‘Hey everybody - this is barack’, wrote US President Barack Obama on the social networking space Reddit. ‘Just finished a great rally in Charlottesville, and am looking forward to your questions’.
With the click of button we can now fight poverty, condemn dictators, and occupy... (insert your home town here). Online activist organisation Getup! offers us the chance to support gay marriage and refugees and asylum seekers. CommunityRun even lets us devise our own campaigns. YouTube offers the perfect place for ideas to begin their viral journey. While Facebook provides a community of millions to reach out to.
'The most fertile ground for experimentation is where the real and the virtual blend together... Artists tend to push on the questions that we’ll all be asking years later. And in the process, they often grapple with emerging technologies in unpredicted ways’ (Cacophony).
'We are living in an isolation that would have been unimaginable to our ancestors, and yet we have never been more accessible...We have never been more detached from one another, or lonelier. In a world consumed by ever more novel modes of socializing, we have less and less actual society' ('Facebook Is Making Us Lonely' by Stephen Marche).
In an age when everyone is looking at the screen in their hand, how can we find time to look up and notice those around us? To connect with other people, form friendships or even... fall in love? For many people online dating and social media sites provide opportunities to bump into the right (or wrong) kind of person.
Author of 'WTF Is Up With My Love Life?!' Jessica Massa says that people are increasingly engaging in techno-romance: 'the rampant use of technologies to cultivate and explore romantic, sexual and flirtatious interactions, and even relationships'.
'The digital and physical are increasingly meshed [they] dialectically co-construct each other...This is opposed to the notion that the Internet is like the Matrix, where there is a “real” (Zion) that you leave when you enter the virtual space (the Matrix) - an outdated perspective as Facebook is increasingly real and our physical world increasingly digital' (Social Media commentator Nathan Jurgenson).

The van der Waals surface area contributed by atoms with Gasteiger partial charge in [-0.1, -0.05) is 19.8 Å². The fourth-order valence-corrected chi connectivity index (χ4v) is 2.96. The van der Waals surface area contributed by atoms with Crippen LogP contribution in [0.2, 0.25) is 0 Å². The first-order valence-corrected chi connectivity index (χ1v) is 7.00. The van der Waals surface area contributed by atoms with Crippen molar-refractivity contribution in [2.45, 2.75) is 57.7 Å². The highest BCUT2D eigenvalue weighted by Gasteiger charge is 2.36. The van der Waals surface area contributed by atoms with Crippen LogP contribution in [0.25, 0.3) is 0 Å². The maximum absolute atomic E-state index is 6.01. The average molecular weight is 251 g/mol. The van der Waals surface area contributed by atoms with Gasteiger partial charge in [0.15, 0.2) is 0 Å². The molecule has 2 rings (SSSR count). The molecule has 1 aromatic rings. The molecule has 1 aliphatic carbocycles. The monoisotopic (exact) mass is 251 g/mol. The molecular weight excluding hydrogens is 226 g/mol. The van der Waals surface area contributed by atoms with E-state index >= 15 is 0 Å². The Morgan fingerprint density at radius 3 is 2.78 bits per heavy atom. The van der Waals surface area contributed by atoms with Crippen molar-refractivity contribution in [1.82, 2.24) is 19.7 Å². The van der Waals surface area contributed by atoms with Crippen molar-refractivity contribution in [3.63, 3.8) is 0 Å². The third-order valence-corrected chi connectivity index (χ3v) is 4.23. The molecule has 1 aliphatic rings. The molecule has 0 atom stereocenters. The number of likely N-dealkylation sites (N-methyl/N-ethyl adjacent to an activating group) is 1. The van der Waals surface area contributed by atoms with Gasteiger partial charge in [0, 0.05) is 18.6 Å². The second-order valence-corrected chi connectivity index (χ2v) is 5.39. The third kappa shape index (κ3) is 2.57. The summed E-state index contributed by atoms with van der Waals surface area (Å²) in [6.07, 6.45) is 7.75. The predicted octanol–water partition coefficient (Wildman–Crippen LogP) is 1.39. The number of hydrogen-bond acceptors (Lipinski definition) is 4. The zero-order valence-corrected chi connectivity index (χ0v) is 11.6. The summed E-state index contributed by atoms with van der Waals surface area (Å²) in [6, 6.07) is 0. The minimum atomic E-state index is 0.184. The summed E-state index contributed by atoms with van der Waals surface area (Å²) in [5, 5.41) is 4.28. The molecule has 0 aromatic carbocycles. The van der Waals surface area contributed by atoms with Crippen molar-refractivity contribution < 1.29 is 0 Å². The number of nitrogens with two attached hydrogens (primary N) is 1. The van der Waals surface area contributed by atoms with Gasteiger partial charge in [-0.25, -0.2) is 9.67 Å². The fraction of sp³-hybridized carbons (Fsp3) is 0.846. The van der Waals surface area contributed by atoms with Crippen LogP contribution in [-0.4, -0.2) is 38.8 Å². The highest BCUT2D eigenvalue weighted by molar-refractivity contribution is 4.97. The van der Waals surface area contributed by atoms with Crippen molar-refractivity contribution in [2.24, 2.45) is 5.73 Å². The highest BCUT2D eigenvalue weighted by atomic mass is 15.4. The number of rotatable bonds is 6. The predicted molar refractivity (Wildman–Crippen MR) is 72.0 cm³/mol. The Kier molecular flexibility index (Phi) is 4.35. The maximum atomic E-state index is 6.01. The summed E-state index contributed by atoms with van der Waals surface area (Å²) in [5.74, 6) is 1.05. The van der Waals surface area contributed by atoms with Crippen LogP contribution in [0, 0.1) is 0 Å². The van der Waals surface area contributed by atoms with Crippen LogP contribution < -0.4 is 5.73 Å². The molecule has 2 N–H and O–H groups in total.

‘Heaven knows, I'm not comparing the internet to a hurtling death trap. But the internet has its destructive side just as the automobile does ... As with the car, criticism of the internet's shortcomings, risks, and perils has been silenced, or ignored’ (Lee Siegel) .
The cyborg-ish figure of the terminator (the T-800) blurred the boundaries between human and machine, hope and apprehension. Arnie came back in the sequels hardwired to sacrifice himself for the preferred life form (humans) and this was reassuring: machines know who their masters are.
The sci-fi series Caprica picked these ideas apart with a ‘rise of the machines’ type of plot. Fantasy and reality are woven together as characters interact in a virtual world. This machine-human narrative of the 21st century looks to unsettle rather than reassure us. What if the machines don't come back to save us? What if they decide they are better than us?
'Amidst the swirling maelstrom of technological progress so often heralded as the imminent salvation to all our ills, it can be necessary to remind ourselves that humanity sits at the centre, not technology... It's difficult to separate us from our creations but it's imperative that we examine this odd relationship' (Chris Arkenburg).
It's been called a fad with a disloyal fan base and a home for 'generic blathering', yet around the world people are signing up and logging into Twitter. With somewhere between 200 and 500 million users - numbers are debated - Twitter has the ultimate 'send to all' option. This is a place in which the technologically-savvy and journalists can engage in new patterns of communication - witnesses tweet from the scene, while journalists have the opportunity to uncover breaking news from their desks.